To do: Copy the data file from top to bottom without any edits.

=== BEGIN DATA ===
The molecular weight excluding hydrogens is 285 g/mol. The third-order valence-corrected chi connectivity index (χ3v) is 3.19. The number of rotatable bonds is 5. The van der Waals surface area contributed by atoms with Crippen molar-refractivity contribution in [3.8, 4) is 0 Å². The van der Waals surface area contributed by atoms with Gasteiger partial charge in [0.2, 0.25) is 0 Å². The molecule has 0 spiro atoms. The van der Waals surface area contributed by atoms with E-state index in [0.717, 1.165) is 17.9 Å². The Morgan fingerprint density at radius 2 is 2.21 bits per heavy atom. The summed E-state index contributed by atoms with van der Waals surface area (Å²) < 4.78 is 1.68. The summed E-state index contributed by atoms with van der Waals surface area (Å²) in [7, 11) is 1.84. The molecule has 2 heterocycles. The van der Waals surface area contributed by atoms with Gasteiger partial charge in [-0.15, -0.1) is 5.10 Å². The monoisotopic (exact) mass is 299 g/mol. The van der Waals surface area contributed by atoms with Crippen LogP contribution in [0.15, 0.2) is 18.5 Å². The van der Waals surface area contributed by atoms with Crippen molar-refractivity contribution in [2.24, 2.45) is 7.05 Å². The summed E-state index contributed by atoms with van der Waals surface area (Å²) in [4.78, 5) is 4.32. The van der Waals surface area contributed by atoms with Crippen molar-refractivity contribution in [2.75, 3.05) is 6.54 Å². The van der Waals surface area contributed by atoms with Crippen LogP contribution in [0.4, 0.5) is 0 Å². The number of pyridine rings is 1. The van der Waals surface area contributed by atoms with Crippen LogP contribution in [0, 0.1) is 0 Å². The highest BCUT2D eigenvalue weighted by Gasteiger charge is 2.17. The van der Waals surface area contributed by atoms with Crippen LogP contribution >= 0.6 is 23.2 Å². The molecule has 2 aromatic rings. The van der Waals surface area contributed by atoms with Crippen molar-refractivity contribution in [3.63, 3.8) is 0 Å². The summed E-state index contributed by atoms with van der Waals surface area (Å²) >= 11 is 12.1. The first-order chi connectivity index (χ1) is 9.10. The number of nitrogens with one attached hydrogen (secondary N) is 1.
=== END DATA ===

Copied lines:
The molecular weight excluding hydrogens is 285 g/mol. The third-order valence-corrected chi connectivity index (χ3v) is 3.19. The number of rotatable bonds is 5. The van der Waals surface area contributed by atoms with Crippen molar-refractivity contribution in [3.8, 4) is 0 Å². The van der Waals surface area contributed by atoms with Gasteiger partial charge in [0.2, 0.25) is 0 Å². The molecule has 0 spiro atoms. The van der Waals surface area contributed by atoms with E-state index in [0.717, 1.165) is 17.9 Å². The Morgan fingerprint density at radius 2 is 2.21 bits per heavy atom. The summed E-state index contributed by atoms with van der Waals surface area (Å²) < 4.78 is 1.68. The summed E-state index contributed by atoms with van der Waals surface area (Å²) in [7, 11) is 1.84. The molecule has 2 heterocycles. The van der Waals surface area contributed by atoms with Gasteiger partial charge in [-0.15, -0.1) is 5.10 Å². The monoisotopic (exact) mass is 299 g/mol. The van der Waals surface area contributed by atoms with Crippen LogP contribution in [0.15, 0.2) is 18.5 Å². The van der Waals surface area contributed by atoms with Crippen molar-refractivity contribution in [2.24, 2.45) is 7.05 Å². The summed E-state index contributed by atoms with van der Waals surface area (Å²) in [4.78, 5) is 4.32. The van der Waals surface area contributed by atoms with Crippen molar-refractivity contribution in [2.75, 3.05) is 6.54 Å². The van der Waals surface area contributed by atoms with Crippen LogP contribution in [0.4, 0.5) is 0 Å². The number of pyridine rings is 1. The van der Waals surface area contributed by atoms with Crippen LogP contribution in [0, 0.1) is 0 Å². The highest BCUT2D eigenvalue weighted by Gasteiger charge is 2.17. The van der Waals surface area contributed by atoms with Crippen LogP contribution >= 0.6 is 23.2 Å². The molecule has 2 aromatic rings. The van der Waals surface area contributed by atoms with Crippen molar-refractivity contribution in [3.63, 3.8) is 0 Å². The summed E-state index contributed by atoms with van der Waals surface area (Å²) >= 11 is 12.1. The first-order chi connectivity index (χ1) is 9.10. The number of nitrogens with one attached hydrogen (secondary N) is 1.